"Now I ain't saying that I'm perfect, 'cause I'm not. And I ain't gonna never be. None of us are. ~ Wood Harris as Julius Campbell in Remember the Titans
We parents of addicts and recovering addicts are not perfect - none of us. That my friends is a certainty, one of just a few certainties in life that can be counted on to to be testable, provable and repeatable. We have used the scientific method numerous times to test this hypothesis and proven it to be true and without knowing it, have countless time ignored the lab results (life) and pursued more testing to disprove the reality.

We have repeatedly attempted by striving for some sort of state of parental perfection to turn the momentum of oncoming Addiction tsunami.

Look where that got us.

Do you remember the muck and slime of the cloud forest?

Too many times we have pushed ourselves hard to attain some level of perfection as if this might avert continuation of our sons' and daughters' dance with The Addiction. We compared our parenting with others' methods as if there was a correlation between our best efforts as parents and our children's dive into their vortex.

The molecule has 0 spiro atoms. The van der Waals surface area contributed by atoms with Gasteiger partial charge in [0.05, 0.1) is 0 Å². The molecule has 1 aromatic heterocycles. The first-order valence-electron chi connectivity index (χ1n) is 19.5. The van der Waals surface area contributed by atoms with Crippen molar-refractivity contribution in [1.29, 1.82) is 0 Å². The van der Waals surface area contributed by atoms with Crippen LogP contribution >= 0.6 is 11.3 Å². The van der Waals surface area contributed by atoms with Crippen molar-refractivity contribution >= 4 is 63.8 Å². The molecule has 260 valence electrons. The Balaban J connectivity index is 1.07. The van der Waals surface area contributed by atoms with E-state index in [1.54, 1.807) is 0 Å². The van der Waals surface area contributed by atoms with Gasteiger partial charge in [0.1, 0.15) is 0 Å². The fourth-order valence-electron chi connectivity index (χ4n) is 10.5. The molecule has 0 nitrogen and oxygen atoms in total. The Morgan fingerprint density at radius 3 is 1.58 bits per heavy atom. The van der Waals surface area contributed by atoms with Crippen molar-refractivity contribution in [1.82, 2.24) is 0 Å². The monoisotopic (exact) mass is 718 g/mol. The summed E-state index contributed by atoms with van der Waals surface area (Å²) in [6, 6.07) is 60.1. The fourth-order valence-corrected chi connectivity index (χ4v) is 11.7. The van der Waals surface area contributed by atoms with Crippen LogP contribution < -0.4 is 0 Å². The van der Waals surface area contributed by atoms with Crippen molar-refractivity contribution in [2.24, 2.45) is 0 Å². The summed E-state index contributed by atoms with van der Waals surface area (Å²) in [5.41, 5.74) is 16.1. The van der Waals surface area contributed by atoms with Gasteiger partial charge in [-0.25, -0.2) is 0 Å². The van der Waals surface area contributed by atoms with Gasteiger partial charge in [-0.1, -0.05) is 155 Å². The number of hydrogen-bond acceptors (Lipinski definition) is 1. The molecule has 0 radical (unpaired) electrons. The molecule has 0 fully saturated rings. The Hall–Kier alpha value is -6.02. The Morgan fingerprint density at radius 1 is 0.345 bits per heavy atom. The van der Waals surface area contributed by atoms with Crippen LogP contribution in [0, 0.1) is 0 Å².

How arrogant we were to think that we might ever become some sort of perfect human beings and by somehow accomplishing this impossibility, control and cure the disease of addiction.

The Persians had it right.

Centuries ago Persian rug makers became known for their beautifully intricate carpets which chronicled their lives, trials and tribulations. Even today this tradition, passed along through countless generations to retain a certain perfection in the weaving and dying processes, produces the beautiful wool masterpieces we can find in upscale boutiques and the most revered museums.